But the sex workers’ rights movement as it exists today has its roots in the 1970s, with the founding of groups like COYOTE (Call Off Your Old Tired Ethics) that advocated for an end to laws targeting sex workers, journalist Melissa Gira Grant writes in her book Playing the Whore: The Work of Sex Work.

“The usage of the term ‘sex work’ marks the beginning of a movement,” wrote activist Carol Leigh, who coined the term in 1978. “It acknowledges the work we do rather than defines us by our status.”

Over time, “sex work” started being used by health and advocacy organizations, as well as the media, according to the Global Network of Sex Work Projects. Today, it’s used to describe sex as a form of labor, Smith, who’s also a sex workers’ rights organizer, told Vox. “It’s about situating it within a framework of workers’ rights,” a framework under which workers advocate together for economic, racial, and gender justice, she explained. (Some sex workers use the term “prostitute” to refer to themselves, while others do not.)

A major part of the fight for sex workers’ rights has been a push for decriminalization, or removal of criminal penalties for selling and buying sex. In general, “prostitution remains illegal and criminalized across the country,” Kate Mogulescu, an assistant professor of clinical law at Brooklyn Law School, told Vox. But there is no federal law banning sex work, and laws vary from state to state and even city to city, says Mogulescu, who also directs a clinic focused on representing people charged with sex work-related offenses.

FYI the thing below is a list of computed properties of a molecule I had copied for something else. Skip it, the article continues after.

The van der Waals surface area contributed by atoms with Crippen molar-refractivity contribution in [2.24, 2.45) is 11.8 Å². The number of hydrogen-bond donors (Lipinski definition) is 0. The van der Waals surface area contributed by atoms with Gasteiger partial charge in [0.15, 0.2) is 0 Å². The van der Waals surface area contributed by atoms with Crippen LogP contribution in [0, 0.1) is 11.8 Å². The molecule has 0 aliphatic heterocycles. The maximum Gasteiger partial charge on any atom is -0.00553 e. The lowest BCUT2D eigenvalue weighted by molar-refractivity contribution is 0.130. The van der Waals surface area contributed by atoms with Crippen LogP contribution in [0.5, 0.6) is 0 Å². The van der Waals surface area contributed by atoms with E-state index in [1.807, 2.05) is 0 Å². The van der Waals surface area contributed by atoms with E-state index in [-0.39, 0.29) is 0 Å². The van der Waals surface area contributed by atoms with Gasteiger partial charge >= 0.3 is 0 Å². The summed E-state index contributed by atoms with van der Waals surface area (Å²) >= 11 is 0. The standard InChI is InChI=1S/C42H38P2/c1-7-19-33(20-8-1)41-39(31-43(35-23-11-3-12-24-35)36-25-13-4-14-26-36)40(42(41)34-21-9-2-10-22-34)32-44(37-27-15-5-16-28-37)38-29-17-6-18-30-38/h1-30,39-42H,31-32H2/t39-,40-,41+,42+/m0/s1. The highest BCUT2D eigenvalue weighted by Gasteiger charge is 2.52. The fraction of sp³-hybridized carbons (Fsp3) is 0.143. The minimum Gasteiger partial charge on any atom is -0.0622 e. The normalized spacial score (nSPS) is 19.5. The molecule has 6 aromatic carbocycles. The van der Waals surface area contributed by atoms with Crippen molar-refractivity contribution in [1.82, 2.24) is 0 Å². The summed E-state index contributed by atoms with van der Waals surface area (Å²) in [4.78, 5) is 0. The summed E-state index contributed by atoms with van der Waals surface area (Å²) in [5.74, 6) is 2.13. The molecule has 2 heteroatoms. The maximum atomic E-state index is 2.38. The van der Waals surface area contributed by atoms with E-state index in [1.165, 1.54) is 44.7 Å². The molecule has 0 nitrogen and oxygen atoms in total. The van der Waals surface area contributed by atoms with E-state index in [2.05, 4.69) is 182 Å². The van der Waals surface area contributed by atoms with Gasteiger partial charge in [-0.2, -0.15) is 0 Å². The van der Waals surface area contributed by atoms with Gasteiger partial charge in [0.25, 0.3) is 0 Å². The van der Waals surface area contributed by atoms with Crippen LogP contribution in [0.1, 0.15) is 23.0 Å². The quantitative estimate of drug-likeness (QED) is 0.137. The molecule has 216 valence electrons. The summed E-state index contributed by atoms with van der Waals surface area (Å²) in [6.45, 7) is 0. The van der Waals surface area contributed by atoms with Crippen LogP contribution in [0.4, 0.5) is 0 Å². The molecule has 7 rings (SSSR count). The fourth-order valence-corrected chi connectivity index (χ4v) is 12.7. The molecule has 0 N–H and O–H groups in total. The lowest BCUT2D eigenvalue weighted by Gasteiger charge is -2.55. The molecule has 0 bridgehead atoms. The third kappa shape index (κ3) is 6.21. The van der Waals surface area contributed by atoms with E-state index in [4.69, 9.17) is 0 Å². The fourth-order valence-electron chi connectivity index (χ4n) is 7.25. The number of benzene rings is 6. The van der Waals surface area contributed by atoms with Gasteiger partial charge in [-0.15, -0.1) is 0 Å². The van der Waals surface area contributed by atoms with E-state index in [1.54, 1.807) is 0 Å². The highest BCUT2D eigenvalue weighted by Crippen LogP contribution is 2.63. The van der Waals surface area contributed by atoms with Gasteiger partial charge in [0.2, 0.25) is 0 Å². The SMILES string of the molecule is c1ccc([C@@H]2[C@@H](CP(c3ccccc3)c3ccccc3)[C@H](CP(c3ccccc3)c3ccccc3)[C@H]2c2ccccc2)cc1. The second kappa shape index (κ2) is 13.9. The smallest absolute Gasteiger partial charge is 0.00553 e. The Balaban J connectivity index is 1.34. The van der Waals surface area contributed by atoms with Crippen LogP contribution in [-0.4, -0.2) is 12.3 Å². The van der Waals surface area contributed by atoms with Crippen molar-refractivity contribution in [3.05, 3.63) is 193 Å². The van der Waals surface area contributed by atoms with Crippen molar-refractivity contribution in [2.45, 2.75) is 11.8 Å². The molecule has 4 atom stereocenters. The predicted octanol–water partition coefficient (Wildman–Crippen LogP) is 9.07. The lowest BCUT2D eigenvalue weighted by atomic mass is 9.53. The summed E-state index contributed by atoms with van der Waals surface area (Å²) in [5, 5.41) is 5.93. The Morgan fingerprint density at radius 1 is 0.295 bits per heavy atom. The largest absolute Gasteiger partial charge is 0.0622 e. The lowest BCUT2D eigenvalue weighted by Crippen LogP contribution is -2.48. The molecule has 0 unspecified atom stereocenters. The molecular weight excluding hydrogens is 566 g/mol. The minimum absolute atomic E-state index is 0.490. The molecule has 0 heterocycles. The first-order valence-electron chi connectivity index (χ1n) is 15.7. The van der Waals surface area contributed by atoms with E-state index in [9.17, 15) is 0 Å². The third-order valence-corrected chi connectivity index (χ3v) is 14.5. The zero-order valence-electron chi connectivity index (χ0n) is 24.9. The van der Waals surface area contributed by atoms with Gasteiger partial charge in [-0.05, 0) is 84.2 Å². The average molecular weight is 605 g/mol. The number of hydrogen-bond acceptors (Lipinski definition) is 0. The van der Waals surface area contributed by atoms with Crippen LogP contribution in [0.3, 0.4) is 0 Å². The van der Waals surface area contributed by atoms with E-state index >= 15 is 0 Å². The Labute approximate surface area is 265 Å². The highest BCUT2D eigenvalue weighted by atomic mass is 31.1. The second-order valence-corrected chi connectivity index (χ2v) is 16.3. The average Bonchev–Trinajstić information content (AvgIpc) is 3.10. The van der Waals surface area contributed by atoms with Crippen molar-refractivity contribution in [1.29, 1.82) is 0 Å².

In some states, such as Arizona and Florida, repeated arrests for doing sex work can result in a felony conviction and prison time. Until 2011, some people arrested for doing sex work in Louisiana were forced to register as sex offenders. In other states, like New York, sex work-related offenses are misdemeanors, punishable with fines and other penalties. But even then, people arrested on sex work charges may be jailed until trial if they can’t make bail, as Mac and Smith note in Revolting Prostitutes. They also point to one county in Virginia where a jail was forced to bring in 200 rollout beds to accommodate a crackdown on prostitution.

The only state where sex work is legal in some counties is Nevada, but the counties must have fewer than 700,000 residents — this excludes Clark County, where Las Vegas is located. Even in the legal counties, the sector is highly regulated — sex workers can only work in licensed brothels and must be tested regularly for sexually transmitted infections.

Mistress Matisse, a dominatrix and writer, described working in a Nevada brothel as a restrictive experience. “You had to be in the brothel 24/7,” she told the New York Times in 2016. “It was like a cross between summer camp and a women’s prison.” Most prostitution in Nevada still takes place illegally, outside the brothels, the Times reported.

Meanwhile, some draw a contrast between laws against sex work and those around pornography, which often requires people to have sex for money on camera. Though authorities in the past have tried to charge pornography producers under anti-prostitution laws, a 1988 California Supreme Court case found that pornography did not violate those laws.

“We have a very robust porn industry,” Spellman said, “but then we still have restrictions on selling sex. Is that not the same thing?”